I have heard, read and reported on a lot of sad stories in the 44 years I have been a newspaperman, but one that occurred recently and is still unfolding is perhaps the saddest I have ever encountered.
On Feb. 3 a group of students from Moore High School were running in a group in the vicinity of the school.
All were track athletes, out for an afternoon workout, running safely on the sidewalk, or so they thought.
Suddenly a vehicle left the roadway and plowed into the group of young people, striking several before speeding away.
One of the students, senior Rachel Freeman, died instantly. Five others were transported to local hospitals.
The next day another student, sophomore Yuridia Martinez, succumbed to her injuries.
As this story is being published, another injured runner, senior Kolby Crum, died Saturday at OU Medical Center.
The accident was horrific. According to the police report the driver, 57-year-old Max Townsend, was driving his pickup at 78 miles per hour, going east in the westbound lanes of Moore’s Main Street when he struck the rear of a parked vehicle.
That was when his pickup jumped the curb onto the sidewalk, where it plowed into the Moore students. He kept going after the accident, driving through a front yard on Main, then across South Morgan drive, where he first hit a mailbox, then a parked car, which was pushed into another car. Townsend’s pickup then came to a stop.
Two Moore students took the keys out of Townsend’s truck. He exited the vehicle and sat on the curb and waited for police.
Townsend, who had a history of run-ins with the law, was apparently intoxicated.
But this is where the story takes an even more tragic turn, if that is possible.
As he sat outside his ruined vehicle, waiting to be arrested, Townsend kept repeating “I lost my son, I lost my son.”
Townsend’s 29-year-old son Cody, it turns out, had been killed in a crash in Moore just the day before. The elder Townsend had allegedly been drinking all day since leaving his job in Muskogee at about 2 a.m. Feb. 3. He reportedly was driving to his late son’s home near Moore High School when the accident happened.
Let’s be clear, there is no excuse for what Townsend did. He deserves to be prosecuted to the fullest extent of the law and to spend a long time, if not the rest of his life, in prison.
But it’s possible to at least begin to understand the pain he was feeling when he allegedly decided to drown his sorrows with alcohol.
How doubly tragic, then, that his reaction to suffering the worst pain a parent can ever experience, the loss of a child, wound up causing that very same pain for three other sets of parents.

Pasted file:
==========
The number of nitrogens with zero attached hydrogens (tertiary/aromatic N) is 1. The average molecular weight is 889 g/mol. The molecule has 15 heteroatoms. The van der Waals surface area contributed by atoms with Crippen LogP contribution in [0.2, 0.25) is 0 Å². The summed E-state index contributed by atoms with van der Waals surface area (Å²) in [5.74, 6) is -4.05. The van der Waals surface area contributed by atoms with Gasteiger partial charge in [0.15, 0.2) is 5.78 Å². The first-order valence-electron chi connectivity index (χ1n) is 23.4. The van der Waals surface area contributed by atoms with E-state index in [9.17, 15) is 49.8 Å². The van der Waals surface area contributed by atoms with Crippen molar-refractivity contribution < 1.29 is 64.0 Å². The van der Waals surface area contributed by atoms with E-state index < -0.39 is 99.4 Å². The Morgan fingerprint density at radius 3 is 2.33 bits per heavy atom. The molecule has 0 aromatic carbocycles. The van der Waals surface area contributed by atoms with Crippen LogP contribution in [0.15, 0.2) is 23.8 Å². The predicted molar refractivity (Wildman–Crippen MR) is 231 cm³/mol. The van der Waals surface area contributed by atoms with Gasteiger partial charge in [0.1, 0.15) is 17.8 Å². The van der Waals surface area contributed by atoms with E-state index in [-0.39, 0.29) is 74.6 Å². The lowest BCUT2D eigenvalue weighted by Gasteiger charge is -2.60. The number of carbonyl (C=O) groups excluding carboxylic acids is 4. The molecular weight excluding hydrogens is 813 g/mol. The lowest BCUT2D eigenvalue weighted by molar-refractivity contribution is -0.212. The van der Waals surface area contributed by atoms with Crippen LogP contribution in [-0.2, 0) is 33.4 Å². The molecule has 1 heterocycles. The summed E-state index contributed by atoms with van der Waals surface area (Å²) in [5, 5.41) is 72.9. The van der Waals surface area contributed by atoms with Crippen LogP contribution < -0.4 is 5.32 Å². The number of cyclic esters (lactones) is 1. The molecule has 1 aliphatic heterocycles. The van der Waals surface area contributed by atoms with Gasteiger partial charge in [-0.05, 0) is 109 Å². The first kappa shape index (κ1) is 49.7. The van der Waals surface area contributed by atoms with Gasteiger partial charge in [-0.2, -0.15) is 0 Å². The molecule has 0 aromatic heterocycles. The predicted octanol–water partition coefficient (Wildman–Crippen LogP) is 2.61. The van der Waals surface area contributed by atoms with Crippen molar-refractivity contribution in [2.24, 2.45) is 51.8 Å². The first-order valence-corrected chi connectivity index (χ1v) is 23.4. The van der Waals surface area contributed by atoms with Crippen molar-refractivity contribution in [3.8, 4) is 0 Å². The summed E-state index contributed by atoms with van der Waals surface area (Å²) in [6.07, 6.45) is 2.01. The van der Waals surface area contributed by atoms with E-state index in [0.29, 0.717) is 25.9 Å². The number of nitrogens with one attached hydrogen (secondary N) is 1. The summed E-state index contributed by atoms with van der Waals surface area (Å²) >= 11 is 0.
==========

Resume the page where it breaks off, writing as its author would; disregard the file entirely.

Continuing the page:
It would be easy to label Townsend a monster in the wake of his actions. But he didn’t set out to kill anybody, he allegedly simply fell back on the only coping mechanism at his disposal — booze.
In my youth I drove drunk on numerous occasions, in various states of intoxication ranging from a mild buzz to right on the verge of passing out. I didn’t think much about it at the time. I could handle it, I thought.
I didn’t think about the innocent lives I was putting at risk, I thought only about myself. All it would have taken was one instant of distraction and inattention, one car to suddenly stop short in front of me, one vehicle to change lanes at just the wrong time, and that driver with a couple of deaths on his head could have been me.
Driving under the influence of any mind-altering substance is selfish, stupid and incredibly dangerous.
Every day in this country 29 people die in motor vehicle crashes involving a drunk driver, according to the Centers for Disease Control and Prevention.
That is one drunken-driving death every 50 minutes. Between 2003 and 2012 in Oklahoma there were 2,205 traffic fatalities involving a drunken driver.
A man’s 29-year-old son dies one day in a traffic accident, a sad enough tale in itself.
Then the next day two sets of parents send their daughters to school on an ordinary Monday and never see them alive again, while a third set of parents is coping with the death of their son.
It’s enough to make you weep just thinking about it.
So how should we regard Max Townsend, with hatred and scorn, there is certainly enough reason for that given his actions, or with pity and a modicum of compassion? Remember the Bible tells us to forgive. That is a particularly hard ask in this case, but that is what we are called upon to do.
Impaired driving is a scourge that is not abating in this country. According to the National Highway Traffic Safety Administration, some 1.5 million Americans are arrested annually for driving under the influence of alcohol or drugs.
That means one in every 121 licensed drivers was arrested last year for drunk driving. And those are just the ones that were caught.
If you get behind the wheel of a vehicle after having a few drinks or indulging in your favorite mind-altering drug, stop it before you kill somebody.
If you’re with a friend or relative who is impaired and wants to drive home, take their keys and make sure they do not drive until they have sobered up.
They will whine and gripe and protest that they are fine, they can handle it. They can’t. They are a rolling time bomb, a cocked gun, a lit fuse.
I’m sure Max Townsend thought he could handle it, too.
Mullin is an award-winning writer and columnist who retired in 2017 after 41 years with the News & Eagle. Email him at email@example.com or write him in care of the Enid News & Eagle at PO Box 1192, Enid, OK, 73702.